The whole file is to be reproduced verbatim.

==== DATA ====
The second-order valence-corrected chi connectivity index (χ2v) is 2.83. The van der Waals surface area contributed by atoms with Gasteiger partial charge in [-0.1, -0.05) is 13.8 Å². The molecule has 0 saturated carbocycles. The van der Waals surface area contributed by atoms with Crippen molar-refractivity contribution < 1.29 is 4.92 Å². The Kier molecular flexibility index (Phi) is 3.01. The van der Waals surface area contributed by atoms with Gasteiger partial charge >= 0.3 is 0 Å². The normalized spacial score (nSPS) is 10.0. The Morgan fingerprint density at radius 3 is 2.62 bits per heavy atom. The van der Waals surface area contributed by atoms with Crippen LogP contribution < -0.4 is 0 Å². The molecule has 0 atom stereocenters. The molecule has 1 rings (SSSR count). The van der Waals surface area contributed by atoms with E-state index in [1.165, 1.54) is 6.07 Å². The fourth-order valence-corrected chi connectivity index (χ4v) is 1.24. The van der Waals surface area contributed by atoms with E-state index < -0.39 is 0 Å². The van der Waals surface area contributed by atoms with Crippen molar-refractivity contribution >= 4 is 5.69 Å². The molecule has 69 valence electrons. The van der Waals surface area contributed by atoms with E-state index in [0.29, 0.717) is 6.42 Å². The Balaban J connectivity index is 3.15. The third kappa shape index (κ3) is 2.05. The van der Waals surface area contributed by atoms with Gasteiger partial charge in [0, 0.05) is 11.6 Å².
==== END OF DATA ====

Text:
The second-order valence-corrected chi connectivity index (χ2v) is 2.83. The van der Waals surface area contributed by atoms with Gasteiger partial charge in [-0.1, -0.05) is 13.8 Å². The molecule has 0 saturated carbocycles. The van der Waals surface area contributed by atoms with Crippen molar-refractivity contribution < 1.29 is 4.92 Å². The Kier molecular flexibility index (Phi) is 3.01. The van der Waals surface area contributed by atoms with Gasteiger partial charge >= 0.3 is 0 Å². The normalized spacial score (nSPS) is 10.0. The Morgan fingerprint density at radius 3 is 2.62 bits per heavy atom. The van der Waals surface area contributed by atoms with Crippen LogP contribution < -0.4 is 0 Å². The molecule has 0 atom stereocenters. The molecule has 1 rings (SSSR count). The van der Waals surface area contributed by atoms with E-state index in [1.165, 1.54) is 6.07 Å². The fourth-order valence-corrected chi connectivity index (χ4v) is 1.24. The van der Waals surface area contributed by atoms with E-state index < -0.39 is 0 Å². The van der Waals surface area contributed by atoms with Crippen molar-refractivity contribution >= 4 is 5.69 Å². The molecule has 69 valence electrons. The van der Waals surface area contributed by atoms with E-state index in [0.29, 0.717) is 6.42 Å². The Balaban J connectivity index is 3.15. The third kappa shape index (κ3) is 2.05. The van der Waals surface area contributed by atoms with Gasteiger partial charge in [0, 0.05) is 11.6 Å².